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Thunderclap Headache: Why Many Call it The “Worst Headache Ever”

Written by Stephanie Nera, RPh, PharmD · Pharmacology

Updated Jun 10, 2021

    Thunderclap Headache: Why Many Call it The “Worst Headache Ever”

    A thunderclap headache strikes hard and fast, as the name suggests. While other headaches and migraines come and go without much trouble, this type of headache can be a medical emergency. Learn more about what a thunderclap headache is and why many call it the worst headache of their life.

    How headaches occur

    There are two broad categories of headaches: primary and secondary headaches. Primary headaches are further divided into characteristics such as tension-type, migraine, stabbing, cluster, and so on.

    On the other hand, secondary headaches are headaches triggered by a separate disease or illness. Infections, head trauma, and brain tumors can all cause secondary headaches.

    While the brain itself does not contain pain receptors, it is responsible for receiving all pain-related signals from other parts of the body and the meninges. The meninges are layers of membranes that cover and protect the brain. It is extremely sensitive to changes in pressure and irritating substances.

    Headaches occur when the vessels or meninges surrounding the brain are stretched or damaged. In addition, muscles around the neck and skull can also induce headaches. Dehydration, meningitis, and brain tumors can all trigger secondary headaches as they progress. Certain medications and even low blood sugar may also trigger a headache.

    What makes a thunderclap headache different?

    While each headache has its own characteristics, they tend to be tolerable and predictable. For example, if you feel your forehead muscles tensing you may expect a tension headache approaching. While many migraine sufferers experience an aura before the pain hits.

    However, a thunderclap headache happens without warning and peaks within a minute. It is usually a type of secondary headache, so the underlying cause should be investigated immediately.

    Depending on other symptoms, the causes can include the following conditions:

    If no underlying disease can be identified, the thunderclap headache is primary or idiopathic (unknown etiology or cause).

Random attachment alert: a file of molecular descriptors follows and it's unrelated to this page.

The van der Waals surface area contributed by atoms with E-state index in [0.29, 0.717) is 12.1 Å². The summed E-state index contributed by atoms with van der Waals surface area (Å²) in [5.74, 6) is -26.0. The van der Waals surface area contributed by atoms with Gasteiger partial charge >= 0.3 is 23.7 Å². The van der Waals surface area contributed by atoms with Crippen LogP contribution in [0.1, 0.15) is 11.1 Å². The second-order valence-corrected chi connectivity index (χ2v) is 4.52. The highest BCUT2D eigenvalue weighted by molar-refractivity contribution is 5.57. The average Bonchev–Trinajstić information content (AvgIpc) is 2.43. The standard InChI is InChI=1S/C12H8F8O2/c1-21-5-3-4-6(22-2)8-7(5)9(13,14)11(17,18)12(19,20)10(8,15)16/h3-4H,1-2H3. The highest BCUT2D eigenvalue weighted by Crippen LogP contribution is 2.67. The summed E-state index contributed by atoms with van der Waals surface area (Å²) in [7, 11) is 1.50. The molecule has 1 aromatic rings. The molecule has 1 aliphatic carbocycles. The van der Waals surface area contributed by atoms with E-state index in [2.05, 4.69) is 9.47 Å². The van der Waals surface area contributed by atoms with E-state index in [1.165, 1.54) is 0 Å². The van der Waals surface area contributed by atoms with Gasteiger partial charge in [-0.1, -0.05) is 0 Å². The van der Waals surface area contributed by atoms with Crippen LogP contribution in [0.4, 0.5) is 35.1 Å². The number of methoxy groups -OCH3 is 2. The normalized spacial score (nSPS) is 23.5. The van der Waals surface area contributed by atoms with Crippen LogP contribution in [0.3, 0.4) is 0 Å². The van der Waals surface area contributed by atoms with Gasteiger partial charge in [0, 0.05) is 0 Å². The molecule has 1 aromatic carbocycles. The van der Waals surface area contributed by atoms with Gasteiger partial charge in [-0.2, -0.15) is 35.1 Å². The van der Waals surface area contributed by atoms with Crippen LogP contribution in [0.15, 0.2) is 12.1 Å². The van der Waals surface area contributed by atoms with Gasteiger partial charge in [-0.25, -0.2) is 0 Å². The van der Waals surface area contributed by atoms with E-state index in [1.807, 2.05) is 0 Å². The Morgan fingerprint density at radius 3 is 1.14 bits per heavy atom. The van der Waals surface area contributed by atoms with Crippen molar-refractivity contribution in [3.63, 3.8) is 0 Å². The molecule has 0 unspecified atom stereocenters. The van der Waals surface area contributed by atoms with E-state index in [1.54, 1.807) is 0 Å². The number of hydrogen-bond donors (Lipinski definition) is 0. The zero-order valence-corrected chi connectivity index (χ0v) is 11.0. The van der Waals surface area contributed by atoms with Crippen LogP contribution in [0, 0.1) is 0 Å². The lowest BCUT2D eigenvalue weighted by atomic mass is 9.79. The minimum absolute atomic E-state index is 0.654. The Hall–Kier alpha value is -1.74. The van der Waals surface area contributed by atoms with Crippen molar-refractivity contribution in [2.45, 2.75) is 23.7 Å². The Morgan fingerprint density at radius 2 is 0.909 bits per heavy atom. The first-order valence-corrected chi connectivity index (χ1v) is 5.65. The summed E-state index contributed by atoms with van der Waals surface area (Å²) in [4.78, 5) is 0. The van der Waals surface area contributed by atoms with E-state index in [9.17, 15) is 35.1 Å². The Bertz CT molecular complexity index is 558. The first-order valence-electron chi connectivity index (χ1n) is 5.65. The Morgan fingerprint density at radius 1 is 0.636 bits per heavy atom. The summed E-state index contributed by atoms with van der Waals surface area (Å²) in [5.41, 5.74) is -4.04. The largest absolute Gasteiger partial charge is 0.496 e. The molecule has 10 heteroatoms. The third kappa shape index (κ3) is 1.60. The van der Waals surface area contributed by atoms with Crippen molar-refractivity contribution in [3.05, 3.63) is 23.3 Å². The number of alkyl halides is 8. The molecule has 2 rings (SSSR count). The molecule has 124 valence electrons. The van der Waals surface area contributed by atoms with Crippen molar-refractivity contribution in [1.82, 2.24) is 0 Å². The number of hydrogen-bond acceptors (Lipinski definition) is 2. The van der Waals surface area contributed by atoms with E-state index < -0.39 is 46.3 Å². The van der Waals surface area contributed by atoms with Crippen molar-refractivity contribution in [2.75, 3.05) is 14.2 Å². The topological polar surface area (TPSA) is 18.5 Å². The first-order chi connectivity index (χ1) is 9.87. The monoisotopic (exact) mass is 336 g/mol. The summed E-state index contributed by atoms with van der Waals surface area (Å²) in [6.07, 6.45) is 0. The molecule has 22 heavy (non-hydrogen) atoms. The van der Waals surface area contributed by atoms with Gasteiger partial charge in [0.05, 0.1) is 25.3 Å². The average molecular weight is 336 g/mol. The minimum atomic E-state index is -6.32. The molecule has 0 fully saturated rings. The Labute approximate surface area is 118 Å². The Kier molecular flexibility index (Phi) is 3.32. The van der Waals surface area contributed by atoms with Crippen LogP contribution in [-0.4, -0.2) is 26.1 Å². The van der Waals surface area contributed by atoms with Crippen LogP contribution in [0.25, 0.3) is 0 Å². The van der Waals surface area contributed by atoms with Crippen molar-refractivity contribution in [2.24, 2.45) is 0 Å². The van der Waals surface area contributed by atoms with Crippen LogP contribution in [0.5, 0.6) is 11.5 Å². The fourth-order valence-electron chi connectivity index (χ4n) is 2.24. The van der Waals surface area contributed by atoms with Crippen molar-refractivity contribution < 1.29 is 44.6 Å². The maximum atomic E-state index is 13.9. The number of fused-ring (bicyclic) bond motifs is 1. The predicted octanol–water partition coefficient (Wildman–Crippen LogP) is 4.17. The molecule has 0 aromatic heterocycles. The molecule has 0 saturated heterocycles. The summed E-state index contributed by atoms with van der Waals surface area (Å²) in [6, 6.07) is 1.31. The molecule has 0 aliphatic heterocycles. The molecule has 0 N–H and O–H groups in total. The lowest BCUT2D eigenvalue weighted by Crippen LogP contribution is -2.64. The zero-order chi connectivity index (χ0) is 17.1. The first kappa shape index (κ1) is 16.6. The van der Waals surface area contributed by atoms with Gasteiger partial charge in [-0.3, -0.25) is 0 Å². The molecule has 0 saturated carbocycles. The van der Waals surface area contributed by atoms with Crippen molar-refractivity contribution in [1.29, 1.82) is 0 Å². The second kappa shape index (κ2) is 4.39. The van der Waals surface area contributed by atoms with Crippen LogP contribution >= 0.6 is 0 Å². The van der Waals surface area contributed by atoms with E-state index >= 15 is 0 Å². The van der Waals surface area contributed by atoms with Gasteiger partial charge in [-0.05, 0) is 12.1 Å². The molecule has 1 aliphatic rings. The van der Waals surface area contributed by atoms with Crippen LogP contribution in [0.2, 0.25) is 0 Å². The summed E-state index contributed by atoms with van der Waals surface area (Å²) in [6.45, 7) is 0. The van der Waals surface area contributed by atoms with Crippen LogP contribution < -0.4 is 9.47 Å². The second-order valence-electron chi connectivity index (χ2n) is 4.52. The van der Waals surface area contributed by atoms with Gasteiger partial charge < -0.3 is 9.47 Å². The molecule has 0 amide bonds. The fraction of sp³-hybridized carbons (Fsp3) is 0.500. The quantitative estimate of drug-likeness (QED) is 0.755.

In younger adults who experience this type of headache, they may have reversible cerebral vasoconstriction syndrome (RCVS). Brain imaging studies will show a “sausage on a string” pattern of several blood vessels. RCVS can trigger multiple thunderclap headaches in a few days’ time and increase the risk of developing brain hemorrhage or stroke later in life.

    Treatment options

    thunderclap headache

    Unfortunately, there are no specific medication or treatment options available for primary thunderclap headaches. When it comes to secondary-type thunderclap headaches, treat the underlying cause as soon as possible. Contact your doctor or go to the emergency room right away. Once resolved, the headache should be reduced or completely gone.

    The worst pain settles a few minutes after the peak, but moderate to severe pain may still be felt for hours after. Bed rest, hydration, and OTC pain relievers can help. For severe pain, your doctor may prescribe stronger pain relievers such as opioids.

    Additionally, it is best to avoid exacerbating substances and activities. Do not take medications that can constrict blood vessels, such as steroids, anti-migraine medications, and cold preparations. Avoid stress, heavy lifting, and vigorous exercise as these can trigger headaches and RCVS.

    Key takeaways

    In summary, a thunderclap headache is a serious condition. Those who experience it are not simply being sensitive or overreacting to the pain. It can be a sign of something much worse, such as a ruptured brain aneurysm or meningitis. So, it is imperative to seek medical help as soon as possible to prevent further injury or death.


    Hello Health Group does not provide medical advice, diagnosis or treatment.

    Written by

    Stephanie Nera, RPh, PharmD


    Updated Jun 10, 2021

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